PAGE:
UK-UConn? Iowa St. says no thanks
LOUISVILLE, Ky. -- Early in the first half of Kentucky's game against Western Kentucky on Thursday evening, as the Wildcats tried to scrape the 16th-seeded Hilltoppers from the bottom of their sneakers, a chorus of boos arrived without warning.
From the upper reaches of the KFC Yum! Center to the lower bowl, thousands of UK fans made their displeasure known to the 14 players walking slowly to their seats three rows behind the baseline. They wore dark blue sweatsuits and a school logo despised by Kentucky followers.
Big Blue Nation has a long memory. It remembers what happened last April 2, when the Huskies defeated the Cats in the Final Four by a single point. Kentucky went home; Connecticut went on to win a national title.
But come Saturday, in the South Region round of 32, UK would exact its revenge. At least, that was the office pool plan.
One problem: Iowa State beat Kentucky to it.
Actually, ISU beat UConn 77-64, and threw a very large water balloon in the face of everyone who assumed the Huskies and Wildcats would get a rematch of their 2011 NCAA tournament meeting. Instead, Iowa State advances, and the Huskies are one-and-done.
Gone are the defending national champions. Gone are all the ribeye-juicy storylines between UConn and Kentucky. Huskies coach Jim Calhoun, whose feud with UK coach John Calipari goes back decades, would have given his tonsils to send the Wildcats to an early spring break.
But Iowa State has its own story to tell. Chapter One: Why Kentucky Had Better Not Overlook Us.
UConn did. Or at least it played like it did.
The Huskies were down by 20 with 8:45 remaining in the first half. A disgusted Calhoun, arms crossed in anger, called timeout and then stood alone, some 10 feet away, as his team waited in a semicircle. It was as if he simply couldn't believe what he was seeing.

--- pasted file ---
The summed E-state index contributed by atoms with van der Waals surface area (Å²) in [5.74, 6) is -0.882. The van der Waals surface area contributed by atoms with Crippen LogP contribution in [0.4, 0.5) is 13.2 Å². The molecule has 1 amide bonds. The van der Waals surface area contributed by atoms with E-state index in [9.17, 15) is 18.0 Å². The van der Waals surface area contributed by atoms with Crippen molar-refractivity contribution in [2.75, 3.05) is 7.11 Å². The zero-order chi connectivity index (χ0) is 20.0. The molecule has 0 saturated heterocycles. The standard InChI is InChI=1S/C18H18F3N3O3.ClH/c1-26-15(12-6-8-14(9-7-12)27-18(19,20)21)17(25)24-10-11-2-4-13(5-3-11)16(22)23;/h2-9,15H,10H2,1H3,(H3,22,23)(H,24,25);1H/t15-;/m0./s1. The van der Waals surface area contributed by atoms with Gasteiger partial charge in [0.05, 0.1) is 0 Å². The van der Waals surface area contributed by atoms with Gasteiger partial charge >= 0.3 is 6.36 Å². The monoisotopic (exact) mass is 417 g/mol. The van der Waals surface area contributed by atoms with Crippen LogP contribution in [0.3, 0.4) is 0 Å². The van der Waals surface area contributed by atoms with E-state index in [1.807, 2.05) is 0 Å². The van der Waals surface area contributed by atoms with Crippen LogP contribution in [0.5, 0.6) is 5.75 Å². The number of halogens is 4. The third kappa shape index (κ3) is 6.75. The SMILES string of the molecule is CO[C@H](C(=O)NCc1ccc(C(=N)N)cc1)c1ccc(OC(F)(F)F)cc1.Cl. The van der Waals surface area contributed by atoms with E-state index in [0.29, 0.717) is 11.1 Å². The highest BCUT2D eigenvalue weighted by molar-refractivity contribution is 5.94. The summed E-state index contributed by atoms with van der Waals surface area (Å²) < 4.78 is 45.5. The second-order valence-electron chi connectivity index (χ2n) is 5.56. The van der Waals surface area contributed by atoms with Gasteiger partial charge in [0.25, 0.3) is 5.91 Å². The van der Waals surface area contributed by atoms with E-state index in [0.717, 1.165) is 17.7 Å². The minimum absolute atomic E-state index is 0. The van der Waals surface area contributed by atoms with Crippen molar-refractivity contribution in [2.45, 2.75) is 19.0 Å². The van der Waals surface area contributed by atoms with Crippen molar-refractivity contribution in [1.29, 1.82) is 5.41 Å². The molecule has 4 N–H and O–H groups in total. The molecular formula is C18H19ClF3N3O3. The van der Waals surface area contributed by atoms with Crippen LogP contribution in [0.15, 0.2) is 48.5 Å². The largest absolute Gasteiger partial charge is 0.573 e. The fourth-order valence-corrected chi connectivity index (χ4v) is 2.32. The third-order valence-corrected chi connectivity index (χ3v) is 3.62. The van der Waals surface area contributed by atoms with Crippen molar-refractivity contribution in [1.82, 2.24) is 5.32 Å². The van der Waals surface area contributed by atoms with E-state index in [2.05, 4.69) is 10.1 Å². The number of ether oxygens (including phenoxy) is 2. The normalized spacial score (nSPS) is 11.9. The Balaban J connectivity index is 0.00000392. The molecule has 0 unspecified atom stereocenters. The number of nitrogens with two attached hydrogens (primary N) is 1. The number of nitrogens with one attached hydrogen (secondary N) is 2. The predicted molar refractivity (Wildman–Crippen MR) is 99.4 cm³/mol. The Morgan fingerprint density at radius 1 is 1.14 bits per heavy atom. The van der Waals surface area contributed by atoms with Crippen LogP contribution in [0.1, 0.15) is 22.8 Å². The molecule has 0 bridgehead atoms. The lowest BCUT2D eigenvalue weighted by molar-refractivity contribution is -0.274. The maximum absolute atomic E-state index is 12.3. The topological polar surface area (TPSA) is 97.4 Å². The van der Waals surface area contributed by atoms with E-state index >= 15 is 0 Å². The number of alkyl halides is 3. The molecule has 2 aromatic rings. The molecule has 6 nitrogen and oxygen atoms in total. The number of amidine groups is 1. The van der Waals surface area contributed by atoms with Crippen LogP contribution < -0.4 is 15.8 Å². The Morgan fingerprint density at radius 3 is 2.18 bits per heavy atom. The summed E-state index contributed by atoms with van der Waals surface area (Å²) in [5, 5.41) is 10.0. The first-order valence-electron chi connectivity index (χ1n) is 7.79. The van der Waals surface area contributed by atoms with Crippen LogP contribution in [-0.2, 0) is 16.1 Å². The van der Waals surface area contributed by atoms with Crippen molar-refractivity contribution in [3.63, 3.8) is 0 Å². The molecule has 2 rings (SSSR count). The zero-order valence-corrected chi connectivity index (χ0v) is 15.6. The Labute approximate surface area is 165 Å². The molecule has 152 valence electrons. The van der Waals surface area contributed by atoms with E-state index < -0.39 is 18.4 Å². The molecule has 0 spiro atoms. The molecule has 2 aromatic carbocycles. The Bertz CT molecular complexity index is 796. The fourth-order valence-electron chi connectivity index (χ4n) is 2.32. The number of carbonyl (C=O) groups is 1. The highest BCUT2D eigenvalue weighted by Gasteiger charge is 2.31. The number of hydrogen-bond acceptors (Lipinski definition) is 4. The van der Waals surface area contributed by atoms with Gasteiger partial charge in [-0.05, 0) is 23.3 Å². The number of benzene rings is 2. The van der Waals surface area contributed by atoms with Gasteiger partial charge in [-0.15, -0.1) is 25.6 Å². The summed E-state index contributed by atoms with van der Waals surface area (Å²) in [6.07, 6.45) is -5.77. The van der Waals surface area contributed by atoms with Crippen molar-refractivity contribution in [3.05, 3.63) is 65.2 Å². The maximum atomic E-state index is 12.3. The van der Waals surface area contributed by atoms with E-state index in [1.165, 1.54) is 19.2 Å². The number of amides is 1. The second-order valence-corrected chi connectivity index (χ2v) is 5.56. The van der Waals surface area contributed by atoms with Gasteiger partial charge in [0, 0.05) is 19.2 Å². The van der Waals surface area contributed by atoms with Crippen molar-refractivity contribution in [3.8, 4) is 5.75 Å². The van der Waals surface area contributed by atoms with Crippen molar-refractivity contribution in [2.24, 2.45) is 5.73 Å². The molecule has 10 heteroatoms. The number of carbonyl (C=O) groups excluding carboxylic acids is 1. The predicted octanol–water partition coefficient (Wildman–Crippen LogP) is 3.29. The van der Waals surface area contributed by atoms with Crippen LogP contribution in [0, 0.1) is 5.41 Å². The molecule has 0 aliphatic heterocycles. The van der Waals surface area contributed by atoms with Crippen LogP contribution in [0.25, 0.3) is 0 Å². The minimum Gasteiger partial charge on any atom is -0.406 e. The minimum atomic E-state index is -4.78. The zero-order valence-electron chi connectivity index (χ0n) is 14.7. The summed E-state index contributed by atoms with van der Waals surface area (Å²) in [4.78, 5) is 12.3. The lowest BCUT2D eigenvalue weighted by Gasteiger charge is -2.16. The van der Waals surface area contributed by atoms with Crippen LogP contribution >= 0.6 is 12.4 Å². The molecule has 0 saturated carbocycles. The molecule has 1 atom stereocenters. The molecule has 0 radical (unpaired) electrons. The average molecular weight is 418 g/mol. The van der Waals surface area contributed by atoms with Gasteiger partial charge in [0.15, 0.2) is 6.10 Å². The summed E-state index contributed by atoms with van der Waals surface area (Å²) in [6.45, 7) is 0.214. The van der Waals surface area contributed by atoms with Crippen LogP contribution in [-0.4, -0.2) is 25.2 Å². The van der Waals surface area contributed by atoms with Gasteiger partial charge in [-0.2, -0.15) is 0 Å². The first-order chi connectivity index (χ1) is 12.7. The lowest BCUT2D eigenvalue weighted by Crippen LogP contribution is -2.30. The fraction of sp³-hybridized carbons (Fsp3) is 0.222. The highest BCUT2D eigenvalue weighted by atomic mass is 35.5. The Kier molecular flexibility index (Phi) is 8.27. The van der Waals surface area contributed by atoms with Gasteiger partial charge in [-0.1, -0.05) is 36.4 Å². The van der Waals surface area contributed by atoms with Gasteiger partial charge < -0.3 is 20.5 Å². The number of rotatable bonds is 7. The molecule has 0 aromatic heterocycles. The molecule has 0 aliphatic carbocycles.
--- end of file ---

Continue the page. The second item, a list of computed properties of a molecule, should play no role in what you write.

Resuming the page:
Sitting to my right on press row were several Kentucky assistant coaches. They knew what they were seeing. It was vintage 2012 Iowa State basketball: lots of 3-pointers, lots of rebounds, lots of fearlessness.
If Kentucky, the No. 1 overall seed, needed a remedial course in what happens when you overlook an opponent, UConn provided it. Maybe the Huskies were looking ahead.
"If they did," Calhoun said, "they made a hell of a mistake. I don't think they did. For whatever reason, we get caught as being nothing more than a street sign as they went by us a thousand miles an hour in that first 10 minutes of basketball."
Those opening minutes, said second-year ISU coach Fred Hoiberg, were "the best 10 minutes" the Cyclones played all season.
Connecticut becomes only the fourth defending champion since seeding began in 1979 to lose its opening game of the tournament. Those other teams (UCLA, Indiana and Louisville) were No. 4 seeds. Iowa State is an 8-seed but played like a 4, or better.
For a regional in desperate need of a triple latte, Iowa State's win is a good thing. I don't know whether the Cyclones will upset UK, but they won't phone it in like UConn did at times during the Thursday nightcap.
"You see [the Wildcats] every night on ESPN," said sophomore forward Royce White, who leads Iowa State in scoring, rebounds and assists. "My [thoughts] are that they're a good team, they're talented, obviously. They're the No. 1 team for a reason."